The Orionid Meteor Shower is expected to peak Tuesday night and early Wednesday morning.
The shower is produced by ice, dust and other debris ejected by Halley's comet. The shower itself is named for the radiant point, or area of the sky to the upper left of the constellation Orion.
The Orionids generally produce about 10 meteors per hour in reasonably dark areas and up to 20 under the best conditions. Conditions are more favorable this year because the Moon sets around 9 p.m.
Astronomers have been looking to 2020-2022 for increased activity from this shower. There may be something to that.
While visiting friends in rural Virginia Saturday evening, we saw four meteors coming from Orion's direction. Most meteors are expected about tw0 hours before sunrise as Earth turns into the stream of debris left by comet Halley when it last passed through our part of the Solar System.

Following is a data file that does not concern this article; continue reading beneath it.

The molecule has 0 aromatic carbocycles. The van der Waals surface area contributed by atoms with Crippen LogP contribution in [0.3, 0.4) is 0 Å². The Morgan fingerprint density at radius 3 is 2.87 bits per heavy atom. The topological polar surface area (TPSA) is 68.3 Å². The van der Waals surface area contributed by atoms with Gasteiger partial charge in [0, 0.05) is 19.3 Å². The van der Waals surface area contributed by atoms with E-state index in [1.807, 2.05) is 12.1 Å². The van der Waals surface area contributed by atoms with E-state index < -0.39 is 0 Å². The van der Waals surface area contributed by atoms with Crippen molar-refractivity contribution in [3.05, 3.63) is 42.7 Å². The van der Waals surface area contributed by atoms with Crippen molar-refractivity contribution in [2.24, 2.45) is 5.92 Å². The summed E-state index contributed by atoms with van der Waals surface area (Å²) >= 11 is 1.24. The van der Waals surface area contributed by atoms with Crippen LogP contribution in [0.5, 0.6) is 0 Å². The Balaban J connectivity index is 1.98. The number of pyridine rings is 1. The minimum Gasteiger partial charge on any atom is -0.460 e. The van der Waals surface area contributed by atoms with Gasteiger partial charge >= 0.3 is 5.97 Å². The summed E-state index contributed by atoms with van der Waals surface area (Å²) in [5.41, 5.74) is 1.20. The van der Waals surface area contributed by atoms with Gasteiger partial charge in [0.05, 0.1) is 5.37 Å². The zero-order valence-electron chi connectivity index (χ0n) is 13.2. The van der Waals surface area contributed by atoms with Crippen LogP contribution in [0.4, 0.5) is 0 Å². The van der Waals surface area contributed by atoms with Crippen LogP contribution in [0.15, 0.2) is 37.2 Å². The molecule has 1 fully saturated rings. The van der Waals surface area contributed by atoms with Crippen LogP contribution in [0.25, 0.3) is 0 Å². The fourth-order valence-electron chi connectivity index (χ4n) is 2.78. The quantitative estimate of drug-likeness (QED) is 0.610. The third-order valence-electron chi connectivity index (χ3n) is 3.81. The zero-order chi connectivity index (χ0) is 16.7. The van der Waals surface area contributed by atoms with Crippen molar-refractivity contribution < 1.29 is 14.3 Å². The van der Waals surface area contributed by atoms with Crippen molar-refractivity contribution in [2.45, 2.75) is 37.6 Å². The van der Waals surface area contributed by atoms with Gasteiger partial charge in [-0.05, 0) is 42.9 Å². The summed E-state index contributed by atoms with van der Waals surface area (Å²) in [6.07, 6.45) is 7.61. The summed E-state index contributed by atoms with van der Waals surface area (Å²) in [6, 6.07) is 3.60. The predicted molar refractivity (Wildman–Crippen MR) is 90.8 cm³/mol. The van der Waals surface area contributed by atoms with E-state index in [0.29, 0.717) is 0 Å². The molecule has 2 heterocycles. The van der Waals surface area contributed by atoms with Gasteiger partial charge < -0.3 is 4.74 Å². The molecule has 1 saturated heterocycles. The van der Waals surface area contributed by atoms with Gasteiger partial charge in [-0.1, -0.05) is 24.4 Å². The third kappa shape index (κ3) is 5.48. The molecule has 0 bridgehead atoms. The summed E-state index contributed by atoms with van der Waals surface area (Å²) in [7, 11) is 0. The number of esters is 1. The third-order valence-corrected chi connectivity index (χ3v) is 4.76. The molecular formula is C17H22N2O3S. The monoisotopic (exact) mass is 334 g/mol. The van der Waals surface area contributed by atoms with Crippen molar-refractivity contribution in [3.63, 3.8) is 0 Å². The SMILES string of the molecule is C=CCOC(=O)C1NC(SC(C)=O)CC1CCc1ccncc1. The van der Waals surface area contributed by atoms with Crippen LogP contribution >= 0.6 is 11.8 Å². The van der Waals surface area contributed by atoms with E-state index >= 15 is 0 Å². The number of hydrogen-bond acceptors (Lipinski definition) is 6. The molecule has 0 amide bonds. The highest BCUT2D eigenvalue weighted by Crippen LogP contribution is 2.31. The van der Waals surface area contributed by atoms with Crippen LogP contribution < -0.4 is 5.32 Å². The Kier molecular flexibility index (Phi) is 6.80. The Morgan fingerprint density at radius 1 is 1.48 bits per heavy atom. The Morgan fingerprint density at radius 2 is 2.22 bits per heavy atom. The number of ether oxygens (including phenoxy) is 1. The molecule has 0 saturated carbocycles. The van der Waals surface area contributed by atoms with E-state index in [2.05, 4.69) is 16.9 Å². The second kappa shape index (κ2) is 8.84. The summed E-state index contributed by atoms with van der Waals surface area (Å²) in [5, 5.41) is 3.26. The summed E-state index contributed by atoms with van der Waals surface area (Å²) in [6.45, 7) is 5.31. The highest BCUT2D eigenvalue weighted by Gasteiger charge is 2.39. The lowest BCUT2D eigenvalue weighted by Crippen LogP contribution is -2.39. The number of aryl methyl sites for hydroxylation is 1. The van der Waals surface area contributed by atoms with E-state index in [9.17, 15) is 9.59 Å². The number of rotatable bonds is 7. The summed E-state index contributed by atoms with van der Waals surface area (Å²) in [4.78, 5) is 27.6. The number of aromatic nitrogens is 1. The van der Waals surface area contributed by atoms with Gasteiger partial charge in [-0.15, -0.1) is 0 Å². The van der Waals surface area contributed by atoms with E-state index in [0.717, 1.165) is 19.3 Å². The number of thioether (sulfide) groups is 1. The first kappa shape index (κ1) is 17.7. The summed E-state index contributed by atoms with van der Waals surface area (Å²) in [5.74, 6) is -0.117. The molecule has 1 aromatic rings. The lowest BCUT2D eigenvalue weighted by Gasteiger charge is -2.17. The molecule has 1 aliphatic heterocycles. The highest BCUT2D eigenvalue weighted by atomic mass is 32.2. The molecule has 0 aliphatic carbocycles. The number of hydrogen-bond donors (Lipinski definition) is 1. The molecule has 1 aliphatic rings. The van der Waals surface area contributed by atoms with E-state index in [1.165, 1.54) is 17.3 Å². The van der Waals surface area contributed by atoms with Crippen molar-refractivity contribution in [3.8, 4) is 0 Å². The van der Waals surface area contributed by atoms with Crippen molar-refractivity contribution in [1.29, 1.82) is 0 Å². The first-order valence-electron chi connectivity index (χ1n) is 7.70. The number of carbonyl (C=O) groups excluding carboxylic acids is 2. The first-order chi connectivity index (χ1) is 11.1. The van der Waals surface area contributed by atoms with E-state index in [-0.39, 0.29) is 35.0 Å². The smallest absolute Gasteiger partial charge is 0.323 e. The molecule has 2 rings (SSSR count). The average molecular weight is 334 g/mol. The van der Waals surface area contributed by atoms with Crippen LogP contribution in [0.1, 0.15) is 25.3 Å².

Meteor viewing tips
- Meteors can appear anywhere in the sky, but locations with a clear view of as much of the sky as possible are best.
- You only need your eyes. Telescopes and binoculars only limit your field of view, and meteors streak by quickly.
- Look to the darkest part of your sky. That may not be in the direction of Orion.
- Be sure to give your eyes at least 15 minutes to adjust to the darkness
- Avoid looking at your phone, that just restarts the 15 minute clock.
- With increasing clouds expected overnight, this year's Orionids will be best viewed in the evening, as soon as the sky darkens.
This yearly trip through comet Halley's leavings will have to do until the real thing next swings by Earth in 2061.
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